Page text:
The stares, being refused service because of his skin color, and assumptions he is uneducated despite holding five advanced degrees — the sting of racism — hurts Kenneth E. Stephens, 57, on a deep level.
Five years have passed since he wrote the poem “Can You See Me?” in which the African American professor at Southeastern University (SEU) talks of feeling ignored and overlooked in the nation he served in the military. Stephens sees the prejudice fueling this separation as so deep-seated that only Jesus can help the nation overcome it.
“It took forgiveness on my part,” says Stephens of past conflict with whites in his native central Florida and elsewhere. “It didn’t come overnight. It’s been a struggle to get past and be the example Jesus showed us.”
The causes of his bitterness include an experience after enlisting in the U.S. Army. When he stopped for gasoline in Virginia, the attendant used a racial slur to refuse service. But the most difficult to overcome revolved around the slaying of his brother at a U.S. Army post by two white soldiers in a murder-for-hire plot.
Stephens started working through that and other resentments after completing his military career and returning to Florida in 2005 — ironically with the help of a former grand dragon in the Ku Klux Klan.
Stephens and Richard C. Harris, 62, met when Stephens applied for a position in the adult education department at SEU. Stephens became an adjunct faculty member. After being promoted, Harris suggested the school hire Stephens for his former job.
As their friendship grew, Harris revealed his past as Indiana’s Ku Klux Klan grand dragon — the top leader of the hate group in the Hoosier State. Bullied as a youngster, Harris says he appreciated the KKK’s camaraderie and affirmation. The Klan liked his public speaking ability and appointed him to lead the state organization at just 18 years old.
However, two years later, Harris started reading the Bible and realized Klan leaders had been twisting Scripture. One night, after reading the Gospel of John, he prayed, Lord, if You can get me out of this alive, then I want out. I want to find out what it means to be a real Christian and I want to be one.
Radically changed upon accepting Christ, Harris enrolled at Marion College (now Indiana Wesleyan University) and majored in Christian ministries before becoming a Free Methodist pastor. However, speaking out about the KKK sparked death threats against Harris and prompted his bishop to transfer him to Florida.
Previously a bivocational pastor, in 2016 Harris decided to leave ministry to focus on his SEU position. He started attending Good Hope Missionary Baptist Church in Gordonville — where Stephens is an associate pastor.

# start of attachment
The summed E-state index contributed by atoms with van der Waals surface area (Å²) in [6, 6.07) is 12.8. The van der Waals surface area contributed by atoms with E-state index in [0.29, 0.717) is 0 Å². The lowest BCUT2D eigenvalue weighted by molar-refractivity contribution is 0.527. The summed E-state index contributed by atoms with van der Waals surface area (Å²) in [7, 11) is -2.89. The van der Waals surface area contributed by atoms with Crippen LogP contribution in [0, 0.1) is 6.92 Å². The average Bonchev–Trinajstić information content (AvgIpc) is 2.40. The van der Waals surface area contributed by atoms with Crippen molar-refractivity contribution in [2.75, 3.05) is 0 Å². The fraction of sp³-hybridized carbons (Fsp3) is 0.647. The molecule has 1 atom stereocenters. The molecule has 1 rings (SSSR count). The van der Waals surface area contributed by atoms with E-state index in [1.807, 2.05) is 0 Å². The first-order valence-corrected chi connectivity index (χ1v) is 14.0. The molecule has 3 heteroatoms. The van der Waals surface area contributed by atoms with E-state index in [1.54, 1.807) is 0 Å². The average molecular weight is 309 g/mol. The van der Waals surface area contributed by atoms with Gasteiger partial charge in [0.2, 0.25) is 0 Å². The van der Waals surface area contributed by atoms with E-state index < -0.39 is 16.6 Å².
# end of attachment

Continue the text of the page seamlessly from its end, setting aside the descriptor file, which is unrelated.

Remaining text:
Ultimately, that led to an invitation from the senior pastor for Harris to become an associate pastor; Harris speaks at the predominantly African American church about 10 times a year.
In addition, Stephens and Harris decided to teach about the need for reconciliation by organizing a SEU class on interracial communication, offered as an elective in 2018 and again the next year. SEU President Kent J. Ingle says plans are in place to resume the class this year.
“It opened a lot of dialogue on the topic of racial reconciliation,” says Ingle, 58, who hosted the pair on his Framework Leadership podcast in December. “It created more awareness on campus, too. Students commented on how they were more aware of how they acted around people of different races and prejudices that exist in our nation. It was a powerful course and will continue to be.”
The first two classes drew a mixture of African American, white, and Hispanic students. At first, students tended to gather in their respective ethnic groups, until the professors encouraged them to blend.
“The class is about communicating across racial lines,” says Harris, who published a memoir about his past, One Nation Under Curse, in 2009. “Three to four weeks into the class, we saw breakthroughs; they started to trust each other.”
Stephens, who also leads a unique aviation program at the university, says the classes allow individuals to feel comfortable enough to discuss sensitive issues without the fear of being ridiculed. He thinks the average white Christian needs to acknowledge the hurt that is present for so many African Americans.
“It all begins with recognizing that,” Stephens says. “At least acknowledge it and have the conversation about how we can heal past hurts.”